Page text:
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Are Times Changing?

Hector · 10 · 202

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Online Hector

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Robert Giffen, assistant editor at The Economist and President of the Statistical Society from 1882 to 1884, was an early writer to have connected the expression regarding statistics to the expression regarding experts. Writing in the Economic Journal in 1892, he stated:
"An old jest runs to the effect that there are three degrees of comparison among liars: there are liars, there are outrageous liars, and there are scientific experts. This has lately been adapted to throw dirt upon statistics: there are three degrees of comparison, it is said, in lying; there are lies, there are outrageous lies, and there are statistics."
You love or hate statistics, although to qualify that statement, you tend to love those that accord with your own opinion and reject those that do not.  Polls are often self-serving and even those which claim to be independent and impartial can be accused of bias depending upon the reader's inclination.  Take our own Suan Dusit Poll and others over here, whether you believe the results or not depends upon your point of view - and level of cynicism perhaps!  The point is that the plethora of statistics surrounding Covid 19 - infections, recovered, deaths, by day, by country, in total - and so on, perhaps culminating in a rather sordid pecking order of those countries who have done well and those that have not. In my opinion, all this is irrelevant, as it necessarily relates to the past, when what would seem to be far more important is the effect that Covid 19 might or will have on the future.
*The economic effect on all nations bar none has been variously described by economists as catastrophic, disastrous, more serious that the Great Depression etc. Nowhere have I read an encouraging report on the effect on the world's economy.
*The changes that society is by and large accepting - lock-down, self-isolation, social distancing, mask wearing, hand washing .... the list goes on - are possibly more far reaching than we might think.  The effect on some people's mental health, the increase (already apparent) in domestic violence, the longer term effect on children deprived of up to 6 months schooling and the absence of friends and the rough and tumble of playground games.
*Big businesses that have been forced to lay off thousands of workers and even go bankrupt; small ones that have simply gone under either because they have no customers or because they cannot cope with the restrictions imposed - even after some easing of them.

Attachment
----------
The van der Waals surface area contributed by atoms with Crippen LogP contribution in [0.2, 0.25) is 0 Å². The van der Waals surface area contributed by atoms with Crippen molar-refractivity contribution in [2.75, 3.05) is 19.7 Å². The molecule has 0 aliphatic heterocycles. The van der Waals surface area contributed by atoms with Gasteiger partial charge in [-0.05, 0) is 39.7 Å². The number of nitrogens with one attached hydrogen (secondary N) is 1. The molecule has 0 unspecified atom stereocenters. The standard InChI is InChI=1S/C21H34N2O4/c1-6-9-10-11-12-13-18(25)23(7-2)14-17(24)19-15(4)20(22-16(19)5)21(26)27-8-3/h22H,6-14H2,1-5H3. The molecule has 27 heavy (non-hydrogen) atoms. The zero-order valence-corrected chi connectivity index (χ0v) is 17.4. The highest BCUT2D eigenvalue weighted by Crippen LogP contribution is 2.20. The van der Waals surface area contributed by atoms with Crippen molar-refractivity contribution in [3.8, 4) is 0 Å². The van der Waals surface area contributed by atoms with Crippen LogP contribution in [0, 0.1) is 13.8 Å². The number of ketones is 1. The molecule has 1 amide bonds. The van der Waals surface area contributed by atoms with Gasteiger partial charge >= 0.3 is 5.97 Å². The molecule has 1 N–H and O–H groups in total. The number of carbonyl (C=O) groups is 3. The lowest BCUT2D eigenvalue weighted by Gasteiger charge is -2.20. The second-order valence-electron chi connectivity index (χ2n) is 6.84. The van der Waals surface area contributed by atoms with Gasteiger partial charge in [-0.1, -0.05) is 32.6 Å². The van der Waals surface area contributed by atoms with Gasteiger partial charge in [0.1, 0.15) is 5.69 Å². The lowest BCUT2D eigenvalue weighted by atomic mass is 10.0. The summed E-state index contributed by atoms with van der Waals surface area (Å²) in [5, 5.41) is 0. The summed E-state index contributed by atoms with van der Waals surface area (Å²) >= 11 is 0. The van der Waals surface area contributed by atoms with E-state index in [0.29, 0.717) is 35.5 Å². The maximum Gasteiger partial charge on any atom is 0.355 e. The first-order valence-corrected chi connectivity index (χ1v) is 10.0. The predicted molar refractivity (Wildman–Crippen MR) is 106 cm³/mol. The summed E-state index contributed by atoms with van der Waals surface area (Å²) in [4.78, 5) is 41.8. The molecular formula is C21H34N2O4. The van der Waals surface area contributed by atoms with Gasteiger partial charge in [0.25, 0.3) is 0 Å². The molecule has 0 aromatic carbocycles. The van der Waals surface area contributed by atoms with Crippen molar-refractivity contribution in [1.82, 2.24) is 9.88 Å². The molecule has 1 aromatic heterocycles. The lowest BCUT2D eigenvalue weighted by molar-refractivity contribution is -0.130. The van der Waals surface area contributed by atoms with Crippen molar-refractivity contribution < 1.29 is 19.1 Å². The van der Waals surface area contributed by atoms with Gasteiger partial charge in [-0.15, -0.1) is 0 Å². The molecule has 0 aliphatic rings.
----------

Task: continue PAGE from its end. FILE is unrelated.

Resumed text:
*World travel - will it ever be the same?  Tourism likewise - the very life-blood of so many countries, sport, social interaction, pubs, restaurants, weddings, funerals - whatever you can think of that impacts more than just a few people, is I suspect irrevocably changed.  Can we do anything about it?  Probably not.
On the positive side, pollution has decreased markedly in many cities, the effect on wildlife (eg in parks) is encouraging and there are no doubt other benefits I have not mentioned.
So after this lengthy preamble, a plea: would serial posters, whom this Forum relies on to survive, consider some of these perhaps more serious topics than simply discussing statistics?
Maybe Bob Dylan's 1964 song "The Times They Are a-Changing" is worth listening to again - even if just for nostalgia!  https://youtu.be/rIZ1QAwkZSg
Stay safe everyone!


Online TJD

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A silver lining from all this, in my view, is establishing some degree of muscle memory in the general population on what this kind of response requires. 

As global population continues to increase, these types of events will likely be more frequent and equally wide-spread.  The faster officials and the public take it seriously and react accordingly, the shorter the down time in isolation, and associated economic pain.

Implement Public Service Announcements about disease prevention along with periodic civil defense videos on what to expect and do in response to an outbreak.  Easy to remember jingles and slogans to program the masses. 

STOP, DROP AND ROLL!   
MAKE IT CLICK! 
DUCK AND COVER!
https://www.youtube.com/watch?v=9T8OliPd4jk


Online Roger

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Hector - times have changed already :-

Economic effects including the disruption and destruction of Companies large and small - sad to read the OECD's opinion that of 46 Countries analysed, the UK is likely to have the deepest recession of all https://www.independent.co.uk/news/business/news/coronavirus-uk-economy-recession-oecd-report-a9558191.html In future all businesses will need to achieve 'reserve' positions to help cope with further pandemics - the 'State' may not be able to help next time.

Social changes - our CV-19 'conditioning' will surely be long-lasting as TJD says but this will prepare us for our response to CV-20 if it arises.

Travel and tourism - will never be quite the same and unfortunately, this is going to affect 'Expats' too  :(  Returning to see Family will become more expensive and Thailand may consider requiring us to hold pandemic 'health insurance' at some stage - this is already being mooted for tourists.

Regarding your point on statistics - "all this is irrelevant, as it necessarily relates to the past". I really couldn't disagree more, these figures give insights to our present situation and might guide us to what might be changed or done better - unfortunately, the UK's CV-19 situation cannot in any way, be seen as the 'past' ! Awareness and use of statistics is absolutely vital . . .

Re. your plea - next post  ;)
''If you can't explain it simply, you don't understand it well enough'' - Albert Einstein


Online Roger

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On the wider point Hector - God knows there's little enough discussion on this (and other) Forums so IMO ALL posts are to be encouraged at ALL times - it is wholly counter-productive to object to anyone who does make the effort. 

Recently you objected to media links yet the media is the source of ALL news and such links provide a basis for more chat if one is interested. Your recent complaint about statistics followed a correction of what appeared to me to be 'fake news' and that was quite important I believe.

Really Hector - if you don't like a thread, don't read it. And why not post more yourself ? You are obviously a thoughtful Fellow  ;)
''If you can't explain it simply, you don't understand it well enough'' - Albert Einstein


Offline Coolkorat